If you ask my father, I've been a 'junk / dust collector' my whole life. I feel like that's what he gets, for dragging us to flea markets in friggen December to look for Christmas gifts as my feet froze in my Converse. I like pretty, unique, old things. I specialize in mourning and funerary items specifically; I started Witch Fingers in 2015 on yet another whim and it took off in a way that allowed me to do events like the Bloodmilk Night Market or the Witch Market in Philly, and I'm currently selling through Shoreline Vintage & Antiques in Richland, NJ. I like to think I honor the former owners by appreciating long-lost and forgotten personal histories. As for my weird taste, I probably saw Addams Family Values way too young and it was imprinted. I have a lot of favorite items in my collection, but the 14k gold, seed pearl, and human hair mourning cross pin / pendant with the cabinet card of the original owner wearing it stands out!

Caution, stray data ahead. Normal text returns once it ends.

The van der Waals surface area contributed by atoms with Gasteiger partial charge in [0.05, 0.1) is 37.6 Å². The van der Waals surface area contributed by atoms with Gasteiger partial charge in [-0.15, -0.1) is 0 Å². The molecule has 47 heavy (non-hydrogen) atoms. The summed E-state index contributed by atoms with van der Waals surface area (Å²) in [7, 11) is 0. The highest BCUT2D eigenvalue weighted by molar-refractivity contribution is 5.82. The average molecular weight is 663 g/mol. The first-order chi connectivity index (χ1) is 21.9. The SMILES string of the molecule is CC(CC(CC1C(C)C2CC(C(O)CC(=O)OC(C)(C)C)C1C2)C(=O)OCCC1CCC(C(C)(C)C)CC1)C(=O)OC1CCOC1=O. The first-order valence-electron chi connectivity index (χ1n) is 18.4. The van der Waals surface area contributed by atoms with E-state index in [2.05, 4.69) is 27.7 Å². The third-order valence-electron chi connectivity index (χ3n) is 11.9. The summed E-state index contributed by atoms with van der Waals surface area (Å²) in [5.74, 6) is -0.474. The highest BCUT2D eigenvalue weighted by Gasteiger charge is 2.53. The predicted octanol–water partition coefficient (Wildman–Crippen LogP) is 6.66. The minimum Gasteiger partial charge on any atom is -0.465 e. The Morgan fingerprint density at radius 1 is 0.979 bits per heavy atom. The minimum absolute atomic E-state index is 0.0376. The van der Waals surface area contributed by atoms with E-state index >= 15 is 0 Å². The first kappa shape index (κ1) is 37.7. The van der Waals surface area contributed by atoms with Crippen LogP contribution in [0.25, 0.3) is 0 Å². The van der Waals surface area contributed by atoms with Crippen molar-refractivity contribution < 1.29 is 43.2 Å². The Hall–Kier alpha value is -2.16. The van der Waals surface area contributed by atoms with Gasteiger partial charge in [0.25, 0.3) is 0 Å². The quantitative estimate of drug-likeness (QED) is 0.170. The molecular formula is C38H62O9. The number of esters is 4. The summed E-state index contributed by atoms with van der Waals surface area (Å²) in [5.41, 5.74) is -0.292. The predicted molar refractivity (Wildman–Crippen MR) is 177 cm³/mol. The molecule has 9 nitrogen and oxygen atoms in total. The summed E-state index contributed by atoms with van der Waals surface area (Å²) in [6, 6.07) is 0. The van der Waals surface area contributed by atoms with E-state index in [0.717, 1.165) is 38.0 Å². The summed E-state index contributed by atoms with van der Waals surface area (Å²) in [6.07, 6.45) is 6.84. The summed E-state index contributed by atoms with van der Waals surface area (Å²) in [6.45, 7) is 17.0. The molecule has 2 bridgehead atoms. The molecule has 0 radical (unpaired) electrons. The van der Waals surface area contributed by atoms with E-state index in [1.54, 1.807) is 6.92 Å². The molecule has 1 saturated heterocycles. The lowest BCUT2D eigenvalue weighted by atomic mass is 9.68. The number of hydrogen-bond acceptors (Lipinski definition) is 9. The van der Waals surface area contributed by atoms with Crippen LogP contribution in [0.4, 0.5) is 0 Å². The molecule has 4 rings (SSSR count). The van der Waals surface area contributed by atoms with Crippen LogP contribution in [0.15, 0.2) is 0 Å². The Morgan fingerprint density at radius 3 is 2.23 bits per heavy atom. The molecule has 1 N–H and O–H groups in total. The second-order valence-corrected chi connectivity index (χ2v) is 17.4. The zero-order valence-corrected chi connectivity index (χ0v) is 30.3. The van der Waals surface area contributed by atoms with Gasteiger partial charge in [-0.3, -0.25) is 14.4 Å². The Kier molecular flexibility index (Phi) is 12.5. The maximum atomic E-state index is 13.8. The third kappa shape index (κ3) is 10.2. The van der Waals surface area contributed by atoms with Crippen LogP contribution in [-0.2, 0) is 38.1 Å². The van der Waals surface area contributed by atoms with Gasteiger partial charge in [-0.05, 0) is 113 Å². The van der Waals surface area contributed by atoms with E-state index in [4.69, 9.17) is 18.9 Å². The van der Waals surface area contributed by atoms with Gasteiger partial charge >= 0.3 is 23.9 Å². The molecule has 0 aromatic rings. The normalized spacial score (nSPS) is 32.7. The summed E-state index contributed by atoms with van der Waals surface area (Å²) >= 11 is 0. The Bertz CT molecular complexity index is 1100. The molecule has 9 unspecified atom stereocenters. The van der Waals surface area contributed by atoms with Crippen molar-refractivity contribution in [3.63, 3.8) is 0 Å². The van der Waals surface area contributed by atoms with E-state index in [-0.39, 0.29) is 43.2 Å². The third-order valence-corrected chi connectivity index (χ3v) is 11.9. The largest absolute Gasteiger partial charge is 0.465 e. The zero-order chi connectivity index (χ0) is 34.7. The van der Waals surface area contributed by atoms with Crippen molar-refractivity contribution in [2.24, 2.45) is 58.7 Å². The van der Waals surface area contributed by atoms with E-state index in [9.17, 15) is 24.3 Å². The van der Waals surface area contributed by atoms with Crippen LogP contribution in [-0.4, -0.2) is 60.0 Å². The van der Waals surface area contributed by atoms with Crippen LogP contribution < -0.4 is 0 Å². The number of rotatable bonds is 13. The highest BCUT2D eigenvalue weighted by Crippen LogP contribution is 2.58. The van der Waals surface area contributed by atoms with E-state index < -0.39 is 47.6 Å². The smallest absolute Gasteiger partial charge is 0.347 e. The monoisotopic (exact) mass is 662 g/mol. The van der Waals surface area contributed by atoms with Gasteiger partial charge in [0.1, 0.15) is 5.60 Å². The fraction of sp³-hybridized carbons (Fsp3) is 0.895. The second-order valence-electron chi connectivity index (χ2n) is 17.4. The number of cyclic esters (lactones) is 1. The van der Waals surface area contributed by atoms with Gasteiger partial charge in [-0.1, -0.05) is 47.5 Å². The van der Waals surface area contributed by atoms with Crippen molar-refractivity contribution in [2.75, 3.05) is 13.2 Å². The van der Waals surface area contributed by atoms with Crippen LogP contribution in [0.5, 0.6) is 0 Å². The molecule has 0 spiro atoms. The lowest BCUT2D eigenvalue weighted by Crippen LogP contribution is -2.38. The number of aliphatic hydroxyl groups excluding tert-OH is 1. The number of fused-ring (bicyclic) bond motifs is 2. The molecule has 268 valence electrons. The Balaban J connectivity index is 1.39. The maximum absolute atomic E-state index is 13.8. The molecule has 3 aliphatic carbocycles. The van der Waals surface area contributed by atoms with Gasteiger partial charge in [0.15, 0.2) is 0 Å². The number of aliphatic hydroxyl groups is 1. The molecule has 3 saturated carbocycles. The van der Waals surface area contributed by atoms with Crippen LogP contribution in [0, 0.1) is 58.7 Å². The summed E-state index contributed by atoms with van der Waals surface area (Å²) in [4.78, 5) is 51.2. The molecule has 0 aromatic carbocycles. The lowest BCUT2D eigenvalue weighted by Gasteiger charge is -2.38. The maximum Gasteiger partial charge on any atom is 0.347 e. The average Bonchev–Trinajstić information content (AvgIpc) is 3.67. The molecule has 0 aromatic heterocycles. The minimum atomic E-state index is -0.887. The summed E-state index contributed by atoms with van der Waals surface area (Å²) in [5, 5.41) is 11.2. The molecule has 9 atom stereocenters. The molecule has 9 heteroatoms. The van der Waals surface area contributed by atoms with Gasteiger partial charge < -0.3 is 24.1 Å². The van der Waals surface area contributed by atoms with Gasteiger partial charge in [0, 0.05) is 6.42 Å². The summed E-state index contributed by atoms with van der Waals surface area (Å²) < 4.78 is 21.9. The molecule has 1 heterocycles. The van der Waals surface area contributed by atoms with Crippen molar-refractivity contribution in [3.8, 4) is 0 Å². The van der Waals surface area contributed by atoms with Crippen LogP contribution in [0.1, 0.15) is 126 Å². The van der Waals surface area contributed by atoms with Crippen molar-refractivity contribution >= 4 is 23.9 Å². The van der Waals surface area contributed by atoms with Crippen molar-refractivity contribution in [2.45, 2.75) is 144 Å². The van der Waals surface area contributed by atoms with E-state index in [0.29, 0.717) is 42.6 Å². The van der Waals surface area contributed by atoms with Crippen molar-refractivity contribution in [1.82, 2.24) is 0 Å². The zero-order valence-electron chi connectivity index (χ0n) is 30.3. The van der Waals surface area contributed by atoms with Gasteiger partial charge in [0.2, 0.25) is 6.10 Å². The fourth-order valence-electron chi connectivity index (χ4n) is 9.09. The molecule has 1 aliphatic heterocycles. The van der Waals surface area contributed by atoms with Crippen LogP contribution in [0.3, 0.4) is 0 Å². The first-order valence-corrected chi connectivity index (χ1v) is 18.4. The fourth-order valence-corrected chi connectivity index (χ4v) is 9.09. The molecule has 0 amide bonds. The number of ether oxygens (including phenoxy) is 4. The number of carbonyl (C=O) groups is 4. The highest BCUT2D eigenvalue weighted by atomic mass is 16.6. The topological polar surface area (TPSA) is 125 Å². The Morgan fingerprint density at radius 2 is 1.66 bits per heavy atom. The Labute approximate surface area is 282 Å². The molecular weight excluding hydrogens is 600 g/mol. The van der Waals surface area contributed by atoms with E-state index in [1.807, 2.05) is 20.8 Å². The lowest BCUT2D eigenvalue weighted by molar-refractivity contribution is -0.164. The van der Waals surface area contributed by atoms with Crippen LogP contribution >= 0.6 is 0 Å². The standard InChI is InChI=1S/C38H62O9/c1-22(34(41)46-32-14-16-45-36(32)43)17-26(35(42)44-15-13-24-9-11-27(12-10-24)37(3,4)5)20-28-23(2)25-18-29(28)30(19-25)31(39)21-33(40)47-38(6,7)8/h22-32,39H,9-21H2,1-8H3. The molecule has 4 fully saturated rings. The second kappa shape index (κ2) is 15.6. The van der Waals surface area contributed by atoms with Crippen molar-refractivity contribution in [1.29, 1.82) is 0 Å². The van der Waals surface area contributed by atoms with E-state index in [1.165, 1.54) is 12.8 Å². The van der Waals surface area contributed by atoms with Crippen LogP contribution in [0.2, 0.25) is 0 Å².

How has Patreon worked for you? I've recently talked to writers who launched projects with Kickstarter, so I’m curious as to the advantages or drawbacks when you compare the two methods?
I actually hate that my stuff is behind a paywall - I'd been sharing publicly my whole online life. I made the platform switch for two reasons: I lost my job to a pandemic and needed to monetize everything I could, and plagiarism that was always an issue really started to get to me as 'jlsf' was taking off. I hate the paywall. It alienates the people who've appreciated and supported my work for years but can't afford a monthly fee to keep reading it. I don't like equating my success to 'who can afford to show support' and the anxiety I get when I see someone has had to unsubscribe. It has, however, paid my phone bill the last two years, and I don't mean to sound ungrateful. I'm incredibly appreciative of all the support I receive. I don't know enough about Kickstarter to compare the two, but Patreon seems user-friendly enough and you can have tiers that offer different things for different subscription fees. It's just hard to exist on a crowd-funding platform when I know firsthand how people are struggling nowadays, if that makes sense.